Don’t forget to follow NCES on Twitter, Facebook, and LinkedIn to stay up-to-date on the latest findings and trends in literacy and reading data and register for the IES Reading Summit to learn more about this topic from experts in the field. 

 

By Megan Barnett, AIR

New International Comparisons of Reading, Mathematics, and Science Literacy Assessments

The Program for International Student Assessment (PISA) is a study of 15-year-old students’ performance in reading, mathematics, and science literacy that is conducted every 3 years. The PISA 2018 results provide us with a global view of U.S. students’ performance compared with their peers in nearly 80 countries and education systems. In PISA 2018, the major domain was reading literacy, although mathematics and science literacy were also assessed.

In 2018, the U.S. average score of 15-year-olds in reading literacy (505) was higher than the average score of the Organization for Economic Cooperation and Development (OECD) countries (487). Compared with the 76 other education systems with PISA 2018 reading literacy data, including both OECD and non-OECD countries, the U.S. average reading literacy score was lower than in 8 education systems, higher than in 57 education systems, and not measurably different in 11 education systems. The U.S. percentage of top performers in reading was larger than in 63 education systems, smaller than in 2 education systems, and not measurably different in 11 education systems. The average reading literacy score in 2018 (505) was not measurably different from the average score in 2000 (504), the first year PISA was administered. Among the 36 education systems that participated in both years, 10 education systems reported higher average reading literacy scores in 2018 compared with 2000, and 11 education systems reported lower scores.

The U.S. average score of 15-year-olds in mathematics literacy in 2018 (478) was lower than the OECD average score (489). Compared with the 77 other education systems with PISA 2018 mathematics literacy data, the U.S. average mathematics literacy score was lower than in 30 education systems, higher than in 39 education systems, and not measurably different in 8 education systems. The average mathematics literacy score in 2018 (478) was not measurably different from the average score in 2003 (483), the earliest year with comparable data. Among the 36 education systems that participated in both years, 10 systems reported higher mathematics literacy scores in 2018 compared with 2003, 13 education systems reported lower scores, and 13 education systems reported no measurable changes in scores.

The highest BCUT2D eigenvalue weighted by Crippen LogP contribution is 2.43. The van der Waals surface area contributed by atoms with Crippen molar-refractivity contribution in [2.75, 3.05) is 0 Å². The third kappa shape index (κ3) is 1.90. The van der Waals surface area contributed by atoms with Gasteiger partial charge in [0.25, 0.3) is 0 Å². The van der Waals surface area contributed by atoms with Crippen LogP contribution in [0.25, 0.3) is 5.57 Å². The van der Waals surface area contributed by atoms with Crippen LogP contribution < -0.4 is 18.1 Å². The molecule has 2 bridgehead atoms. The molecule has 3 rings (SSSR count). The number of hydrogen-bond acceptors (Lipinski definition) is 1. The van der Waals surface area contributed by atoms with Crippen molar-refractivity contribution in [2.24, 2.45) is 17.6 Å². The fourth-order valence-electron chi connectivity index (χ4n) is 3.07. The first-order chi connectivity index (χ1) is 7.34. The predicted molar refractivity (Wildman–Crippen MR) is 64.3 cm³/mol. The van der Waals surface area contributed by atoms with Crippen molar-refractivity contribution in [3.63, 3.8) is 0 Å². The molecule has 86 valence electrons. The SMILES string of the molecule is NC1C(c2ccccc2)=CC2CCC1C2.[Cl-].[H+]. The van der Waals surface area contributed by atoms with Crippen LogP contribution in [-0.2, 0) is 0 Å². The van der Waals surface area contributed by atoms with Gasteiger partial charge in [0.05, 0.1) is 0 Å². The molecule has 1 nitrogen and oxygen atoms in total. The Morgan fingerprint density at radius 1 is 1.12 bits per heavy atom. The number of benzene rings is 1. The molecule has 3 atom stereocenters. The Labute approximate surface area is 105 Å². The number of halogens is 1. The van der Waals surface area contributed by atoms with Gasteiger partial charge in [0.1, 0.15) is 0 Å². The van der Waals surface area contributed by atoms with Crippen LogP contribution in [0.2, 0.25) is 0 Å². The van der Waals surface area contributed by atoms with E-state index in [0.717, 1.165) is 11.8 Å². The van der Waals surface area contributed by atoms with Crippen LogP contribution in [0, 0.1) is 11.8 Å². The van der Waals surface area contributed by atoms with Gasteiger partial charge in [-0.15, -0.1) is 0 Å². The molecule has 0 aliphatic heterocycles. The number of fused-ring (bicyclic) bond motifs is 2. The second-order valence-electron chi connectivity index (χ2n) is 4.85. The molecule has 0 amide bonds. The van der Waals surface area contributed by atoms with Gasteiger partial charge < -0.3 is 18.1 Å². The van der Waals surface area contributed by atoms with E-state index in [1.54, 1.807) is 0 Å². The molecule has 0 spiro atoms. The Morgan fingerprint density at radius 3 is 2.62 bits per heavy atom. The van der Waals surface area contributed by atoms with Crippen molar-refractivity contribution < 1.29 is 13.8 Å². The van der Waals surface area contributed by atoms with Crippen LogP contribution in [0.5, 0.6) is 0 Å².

The U.S. average score of 15-year-olds in science literacy (502) was higher than the OECD average score (489). Compared with the 77 other education systems with PISA 2018 science literacy data, the U.S. average science literacy score was lower than in 11 education systems, higher than in 55 education systems, and not measurably different in 11 education systems. The average science literacy score in 2018 (502) was higher than the average score in 2006 (489), the earliest year with comparable data. Among the 52 education systems that participated in both years, 7 education systems reported higher average science literacy scores in 2018 compared with 2006, 22 education systems reported lower scores, and 23 education systems reported no measurable changes in scores.

PISA is conducted in the United States by NCES and is coordinated by OECD, an intergovernmental organization of industrialized countries. Further information about PISA can be found in the technical notes, questionnaires, list of participating OECD and non-OECD countries, released assessment items, and FAQs.

 

By Thomas Snyder